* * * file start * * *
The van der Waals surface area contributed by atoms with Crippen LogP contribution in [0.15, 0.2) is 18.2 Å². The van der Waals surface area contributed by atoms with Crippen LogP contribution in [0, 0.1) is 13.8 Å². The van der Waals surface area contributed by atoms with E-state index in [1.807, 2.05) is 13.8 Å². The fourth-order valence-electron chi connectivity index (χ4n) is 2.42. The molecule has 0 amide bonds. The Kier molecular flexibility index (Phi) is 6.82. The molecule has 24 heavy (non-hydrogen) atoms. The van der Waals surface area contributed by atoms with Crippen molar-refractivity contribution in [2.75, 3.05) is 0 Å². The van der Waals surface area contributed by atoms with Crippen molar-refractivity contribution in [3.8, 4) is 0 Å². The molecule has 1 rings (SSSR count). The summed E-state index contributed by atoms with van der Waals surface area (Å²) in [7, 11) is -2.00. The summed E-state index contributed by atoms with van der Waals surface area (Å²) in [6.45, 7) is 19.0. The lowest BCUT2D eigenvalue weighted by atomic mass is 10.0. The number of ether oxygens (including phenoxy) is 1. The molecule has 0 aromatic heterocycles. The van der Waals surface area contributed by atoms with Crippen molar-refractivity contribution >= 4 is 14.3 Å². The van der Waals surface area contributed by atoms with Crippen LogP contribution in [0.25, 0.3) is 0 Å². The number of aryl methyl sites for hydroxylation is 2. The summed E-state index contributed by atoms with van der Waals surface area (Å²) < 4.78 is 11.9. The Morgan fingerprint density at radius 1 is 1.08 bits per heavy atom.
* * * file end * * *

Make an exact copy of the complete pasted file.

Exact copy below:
The van der Waals surface area contributed by atoms with Crippen LogP contribution in [0.15, 0.2) is 18.2 Å². The van der Waals surface area contributed by atoms with Crippen LogP contribution in [0, 0.1) is 13.8 Å². The van der Waals surface area contributed by atoms with E-state index in [1.807, 2.05) is 13.8 Å². The fourth-order valence-electron chi connectivity index (χ4n) is 2.42. The molecule has 0 amide bonds. The Kier molecular flexibility index (Phi) is 6.82. The molecule has 24 heavy (non-hydrogen) atoms. The van der Waals surface area contributed by atoms with Crippen molar-refractivity contribution in [2.75, 3.05) is 0 Å². The van der Waals surface area contributed by atoms with Crippen molar-refractivity contribution in [3.8, 4) is 0 Å². The molecule has 1 rings (SSSR count). The summed E-state index contributed by atoms with van der Waals surface area (Å²) in [7, 11) is -2.00. The summed E-state index contributed by atoms with van der Waals surface area (Å²) in [6.45, 7) is 19.0. The lowest BCUT2D eigenvalue weighted by atomic mass is 10.0. The number of ether oxygens (including phenoxy) is 1. The molecule has 0 aromatic heterocycles. The van der Waals surface area contributed by atoms with Crippen molar-refractivity contribution >= 4 is 14.3 Å². The van der Waals surface area contributed by atoms with Crippen LogP contribution in [0.25, 0.3) is 0 Å². The number of aryl methyl sites for hydroxylation is 2. The summed E-state index contributed by atoms with van der Waals surface area (Å²) < 4.78 is 11.9. The Morgan fingerprint density at radius 1 is 1.08 bits per heavy atom.